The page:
Video games are in the news again in the wake of the Newtown, Connecticut school shootings. As explored in a recent piece on WBUR radio titled, “My Son, The Dragon Slayer: The Risks And Rewards Of Growing Up Gaming,” the debate over positive vs. negative effects of video games on children and adults rages on.
In fact, I’m going to put it right out there:
I believe that video games are a reflection of spiritual reality.
Virtual reality defies physical reality
No, video games are not exactly what we will experience after we die. But they are a product of the human mind. And as I said in my recent article, “Where is the Proof of the Afterlife?” the human mind, with all of its loves, feelings, thoughts, ideas, and motives, exists on the spiritual level of reality.
Of course, everything we humans make is a product of the human mind. However, when we make material objects such as cars, buildings, books, and clothing, they are subject to the material universe’s laws of physics.
The human mind itself is not bound by the laws of physics. We can imagine and contemplate things that we can’t reproduce physically. The laws of the material universe simply wouldn’t allow it. For example, we can easily imagine a whole forest of trees floating in the clouds. But if we tried to reproduce it in real life, they would all come crashing to the earth.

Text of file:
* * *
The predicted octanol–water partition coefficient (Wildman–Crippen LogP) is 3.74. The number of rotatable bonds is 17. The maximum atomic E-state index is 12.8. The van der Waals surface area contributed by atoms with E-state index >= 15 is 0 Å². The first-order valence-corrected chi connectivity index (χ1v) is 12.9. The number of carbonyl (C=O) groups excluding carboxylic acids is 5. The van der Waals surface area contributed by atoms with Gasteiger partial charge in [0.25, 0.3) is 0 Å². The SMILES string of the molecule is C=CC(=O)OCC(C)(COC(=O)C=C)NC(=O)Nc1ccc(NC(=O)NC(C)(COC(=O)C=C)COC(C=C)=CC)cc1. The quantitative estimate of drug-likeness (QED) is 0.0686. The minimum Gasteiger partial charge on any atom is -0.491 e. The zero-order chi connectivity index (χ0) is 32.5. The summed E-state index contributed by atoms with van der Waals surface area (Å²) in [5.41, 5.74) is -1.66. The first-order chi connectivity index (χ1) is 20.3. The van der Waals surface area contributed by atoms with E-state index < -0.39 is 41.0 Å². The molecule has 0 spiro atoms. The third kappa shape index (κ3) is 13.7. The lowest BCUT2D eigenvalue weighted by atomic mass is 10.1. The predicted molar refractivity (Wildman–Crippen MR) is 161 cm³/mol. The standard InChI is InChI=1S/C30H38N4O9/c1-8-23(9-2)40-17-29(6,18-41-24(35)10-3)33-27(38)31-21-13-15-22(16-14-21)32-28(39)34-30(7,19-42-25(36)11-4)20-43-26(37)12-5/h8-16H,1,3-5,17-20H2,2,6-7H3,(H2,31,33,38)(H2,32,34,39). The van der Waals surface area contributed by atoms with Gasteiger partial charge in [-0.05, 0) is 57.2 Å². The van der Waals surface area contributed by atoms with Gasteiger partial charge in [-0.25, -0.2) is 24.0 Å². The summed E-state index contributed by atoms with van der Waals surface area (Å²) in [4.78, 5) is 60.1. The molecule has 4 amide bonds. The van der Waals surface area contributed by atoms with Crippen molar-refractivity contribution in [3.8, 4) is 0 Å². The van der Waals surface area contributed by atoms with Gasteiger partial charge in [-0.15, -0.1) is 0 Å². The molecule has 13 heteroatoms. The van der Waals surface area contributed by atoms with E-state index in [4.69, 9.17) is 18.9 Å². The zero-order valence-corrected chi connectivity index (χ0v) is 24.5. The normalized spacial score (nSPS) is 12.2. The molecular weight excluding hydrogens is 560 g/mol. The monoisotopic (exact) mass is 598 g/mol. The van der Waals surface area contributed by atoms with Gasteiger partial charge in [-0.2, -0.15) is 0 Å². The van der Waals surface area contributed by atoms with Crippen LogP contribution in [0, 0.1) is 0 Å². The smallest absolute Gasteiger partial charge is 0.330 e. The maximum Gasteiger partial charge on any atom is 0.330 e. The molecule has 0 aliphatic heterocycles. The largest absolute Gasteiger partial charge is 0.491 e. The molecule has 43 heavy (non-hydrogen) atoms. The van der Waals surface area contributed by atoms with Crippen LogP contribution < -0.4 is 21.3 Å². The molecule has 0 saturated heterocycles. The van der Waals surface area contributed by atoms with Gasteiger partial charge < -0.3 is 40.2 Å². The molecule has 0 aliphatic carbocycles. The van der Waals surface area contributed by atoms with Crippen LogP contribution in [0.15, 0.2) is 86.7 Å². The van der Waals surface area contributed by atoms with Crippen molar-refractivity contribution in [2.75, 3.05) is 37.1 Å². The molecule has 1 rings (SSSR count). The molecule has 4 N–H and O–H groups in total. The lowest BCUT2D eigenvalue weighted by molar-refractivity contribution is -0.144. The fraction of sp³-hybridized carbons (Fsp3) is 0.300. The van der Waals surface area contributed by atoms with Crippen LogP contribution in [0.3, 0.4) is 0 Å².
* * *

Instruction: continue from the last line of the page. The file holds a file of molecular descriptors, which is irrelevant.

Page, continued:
Video games and other virtual realities free us from the limitations of physical matter. They allow our minds to create almost any reality we can imagine. We can then immerse ourselves in that reality and experience it, subject only to the limitations of our current electronics technology.
Future video games may offer us a fully lifelike immersion in virtual realities, similar to the holodeck in the popular Star Trek science fiction series. But with a little help from our imagination, even today’s gaming technology can give us quite a realistic experience.
In other words, video games are a highly popular example of worlds of pure thought projected for our minds to enjoy, free from most of the limitations that the physical world imposes.
That’s why video games and other virtual realities are more like spiritual reality than they are like physical reality.
Physical death, virtual death, spiritual death . . . and rebirth
I mentioned forests of trees in the sky. That’s something virtual reality can do with no problems—but physical reality . . . not so much!
Let’s take another much more common example from video games.
When your character dies in a video game, it’s not necessarily “game over.” Yes, sometimes you get only one life per game. But then you just start a new game with a new life. Many games give you several lives before you actually “die” and have to start over. And in other games, you can die as many times as you want and just pick up where you left off, often with only minor penalties.
That’s nothing like physical reality. If you die in physical reality, you’re dead. You don’t get any do-overs.
But it’s a lot like spiritual reality.
In our spiritual life, we go through cycles of life and death all the time. When one phase of our life ends, another one begins. When one relationship dies, other relationships take its place. When our old ways of thinking and feeling stop working, we adopt new ways of thinking and feeling, and move on with our lives.